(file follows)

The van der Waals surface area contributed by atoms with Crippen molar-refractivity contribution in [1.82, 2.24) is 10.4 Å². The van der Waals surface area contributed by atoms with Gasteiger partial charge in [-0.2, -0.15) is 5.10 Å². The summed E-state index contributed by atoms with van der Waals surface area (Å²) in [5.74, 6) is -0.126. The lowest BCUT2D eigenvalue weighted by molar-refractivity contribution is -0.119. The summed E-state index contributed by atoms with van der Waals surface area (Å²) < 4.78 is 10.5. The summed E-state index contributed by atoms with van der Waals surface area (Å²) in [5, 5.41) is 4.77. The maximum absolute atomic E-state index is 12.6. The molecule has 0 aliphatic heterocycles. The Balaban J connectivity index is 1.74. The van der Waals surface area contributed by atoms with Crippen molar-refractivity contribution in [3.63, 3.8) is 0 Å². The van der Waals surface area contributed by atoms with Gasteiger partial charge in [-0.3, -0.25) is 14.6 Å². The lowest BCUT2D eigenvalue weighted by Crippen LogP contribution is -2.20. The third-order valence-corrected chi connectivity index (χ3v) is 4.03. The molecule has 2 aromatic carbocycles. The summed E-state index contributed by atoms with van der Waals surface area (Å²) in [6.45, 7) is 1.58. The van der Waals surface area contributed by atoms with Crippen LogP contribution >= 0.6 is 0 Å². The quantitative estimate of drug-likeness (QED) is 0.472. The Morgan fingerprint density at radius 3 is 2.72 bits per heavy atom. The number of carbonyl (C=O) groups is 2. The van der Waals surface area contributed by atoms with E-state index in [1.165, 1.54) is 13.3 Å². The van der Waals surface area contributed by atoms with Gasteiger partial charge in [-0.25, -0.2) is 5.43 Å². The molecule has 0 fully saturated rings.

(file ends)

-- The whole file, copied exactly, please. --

The van der Waals surface area contributed by atoms with Crippen molar-refractivity contribution in [1.82, 2.24) is 10.4 Å². The van der Waals surface area contributed by atoms with Gasteiger partial charge in [-0.2, -0.15) is 5.10 Å². The summed E-state index contributed by atoms with van der Waals surface area (Å²) in [5.74, 6) is -0.126. The lowest BCUT2D eigenvalue weighted by molar-refractivity contribution is -0.119. The summed E-state index contributed by atoms with van der Waals surface area (Å²) < 4.78 is 10.5. The summed E-state index contributed by atoms with van der Waals surface area (Å²) in [5, 5.41) is 4.77. The maximum absolute atomic E-state index is 12.6. The molecule has 0 aliphatic heterocycles. The Balaban J connectivity index is 1.74. The van der Waals surface area contributed by atoms with Crippen molar-refractivity contribution in [3.63, 3.8) is 0 Å². The van der Waals surface area contributed by atoms with Gasteiger partial charge in [-0.3, -0.25) is 14.6 Å². The lowest BCUT2D eigenvalue weighted by Crippen LogP contribution is -2.20. The third-order valence-corrected chi connectivity index (χ3v) is 4.03. The molecule has 2 aromatic carbocycles. The summed E-state index contributed by atoms with van der Waals surface area (Å²) in [6.45, 7) is 1.58. The van der Waals surface area contributed by atoms with Crippen LogP contribution >= 0.6 is 0 Å². The quantitative estimate of drug-likeness (QED) is 0.472. The Morgan fingerprint density at radius 3 is 2.72 bits per heavy atom. The number of carbonyl (C=O) groups is 2. The van der Waals surface area contributed by atoms with E-state index in [1.165, 1.54) is 13.3 Å². The van der Waals surface area contributed by atoms with Gasteiger partial charge in [-0.25, -0.2) is 5.43 Å². The molecule has 0 fully saturated rings.